H.E. Eugene Bonham is a Texas psychiatrist with several consuming passions: computers, art and inventing.
In recent years, Bonham has successfully combined these interests to create a line of limited edition embroidered prints, which are sewn by computer-programmed machines capable of intricate stitching and myriad color changes.The process resembles the embroidered monogramming that has been done for years on towels, shirts and other items. But it is far more technologically advanced and able to reproduce the fine colors of an original print to the satisfaction of a discerning and demanding art collector.
So far, Bonham has created eight different limited edition embroidered prints, several of which recently were displayed at the 12th annual New York "Artexpo" show for art dealers. The embroidered prints, the latest link in a centuries-old artistic tradition that began in the Orient, begin at $500.
One of the prints - "Mystic Warrior No. 1" by Oklahoma artist Barthell Little Chief - requires thousands of tiny stitches and diverse colors of threads on a blue suede background.
Another, "Deer Dancer" by Benjamin Harjo, is embroidered on vivid green suede with loads of primary colors.
The luminous hues and finely detailed stitching of the prints, as well as the high technology involved, have attracted attention.
"I've always felt that the finest clothing and garments in the world were represented by finely embroidered Oriental kimonos and Oriental wallscreens," Bonham said in an interview.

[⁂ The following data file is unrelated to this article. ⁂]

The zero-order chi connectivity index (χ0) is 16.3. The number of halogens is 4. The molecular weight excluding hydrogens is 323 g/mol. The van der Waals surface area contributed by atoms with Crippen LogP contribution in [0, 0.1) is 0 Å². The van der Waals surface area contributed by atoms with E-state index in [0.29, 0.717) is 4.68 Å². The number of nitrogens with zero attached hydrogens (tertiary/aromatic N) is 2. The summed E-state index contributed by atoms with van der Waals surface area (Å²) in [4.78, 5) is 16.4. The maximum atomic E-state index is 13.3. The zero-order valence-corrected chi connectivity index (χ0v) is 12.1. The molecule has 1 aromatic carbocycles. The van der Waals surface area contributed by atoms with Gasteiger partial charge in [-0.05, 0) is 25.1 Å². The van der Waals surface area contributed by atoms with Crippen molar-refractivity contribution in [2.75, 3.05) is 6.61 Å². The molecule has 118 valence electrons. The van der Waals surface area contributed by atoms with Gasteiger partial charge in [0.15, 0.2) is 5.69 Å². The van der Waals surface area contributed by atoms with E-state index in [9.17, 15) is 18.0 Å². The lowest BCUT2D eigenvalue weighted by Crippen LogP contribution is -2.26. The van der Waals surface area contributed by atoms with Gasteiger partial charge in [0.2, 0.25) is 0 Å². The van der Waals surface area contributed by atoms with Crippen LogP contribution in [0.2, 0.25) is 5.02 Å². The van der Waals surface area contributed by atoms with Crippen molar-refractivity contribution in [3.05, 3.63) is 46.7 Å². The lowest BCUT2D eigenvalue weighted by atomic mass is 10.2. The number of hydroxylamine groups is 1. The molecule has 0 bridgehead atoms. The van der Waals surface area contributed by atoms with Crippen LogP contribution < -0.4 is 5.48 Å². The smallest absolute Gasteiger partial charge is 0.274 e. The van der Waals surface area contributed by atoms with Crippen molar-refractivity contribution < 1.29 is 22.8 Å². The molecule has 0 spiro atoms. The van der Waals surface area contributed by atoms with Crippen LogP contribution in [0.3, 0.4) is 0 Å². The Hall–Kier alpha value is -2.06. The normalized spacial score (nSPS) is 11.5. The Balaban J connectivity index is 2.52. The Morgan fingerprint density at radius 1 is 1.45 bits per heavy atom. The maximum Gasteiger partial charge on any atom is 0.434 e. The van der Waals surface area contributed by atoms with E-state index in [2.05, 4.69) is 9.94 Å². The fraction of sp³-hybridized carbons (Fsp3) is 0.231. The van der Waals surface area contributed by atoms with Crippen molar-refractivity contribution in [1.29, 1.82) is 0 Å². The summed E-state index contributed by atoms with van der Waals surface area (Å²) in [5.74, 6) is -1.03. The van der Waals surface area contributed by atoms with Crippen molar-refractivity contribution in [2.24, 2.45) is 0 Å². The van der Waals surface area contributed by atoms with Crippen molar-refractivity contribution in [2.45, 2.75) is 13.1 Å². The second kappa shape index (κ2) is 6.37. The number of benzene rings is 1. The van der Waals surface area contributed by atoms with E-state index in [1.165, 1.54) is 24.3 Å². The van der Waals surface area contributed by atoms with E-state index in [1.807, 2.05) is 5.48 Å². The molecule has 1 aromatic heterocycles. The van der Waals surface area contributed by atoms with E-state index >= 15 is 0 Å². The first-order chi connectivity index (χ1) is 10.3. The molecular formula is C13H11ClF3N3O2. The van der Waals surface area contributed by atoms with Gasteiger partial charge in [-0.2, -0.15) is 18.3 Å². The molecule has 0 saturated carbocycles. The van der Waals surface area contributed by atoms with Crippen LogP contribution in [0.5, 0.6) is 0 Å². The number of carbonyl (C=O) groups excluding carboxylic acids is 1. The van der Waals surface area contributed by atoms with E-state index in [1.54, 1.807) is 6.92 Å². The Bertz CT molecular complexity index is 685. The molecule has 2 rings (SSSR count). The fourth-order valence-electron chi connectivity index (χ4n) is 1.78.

Little Chief hopes Bonham's embroidered prints create a new market in the art world.
"It's something that could really take off," said Little Chief, a best-selling Plains Indian artist whose work appears in posters and cards all over the country.
Bonham, a longtime art collector, decided to open his own gallery last year. He now has galleries in Fort Worth, Texas, and Santa Fe, N.M. But Bonham wanted to go further and help create the art he sells. The embroidered prints are the result.
After long hours of computer work, Bonham developed a way of using computer laser technology to reproduce the colors and stitching of an original print.
Bonham starts with an original piece of artwork, such as Little Chief's "Mystic Warrior No. 1." He then makes a photograph of that artwork and gives it to the computer wizards he has hired.
The computer experts "punch out" onto a computer disk the colors and stitching needed for the print. For some prints, it takes as long as 25 hours of computer work to punch out 25 or 30 color changes and 200,000 to 300,000 stitches.
The disk, or disks, are then inserted into computer-driven sewing machines, which turn out the actual embroidered prints. The prints are carefully checked by Bonham to ensure they are as close as possible to the original.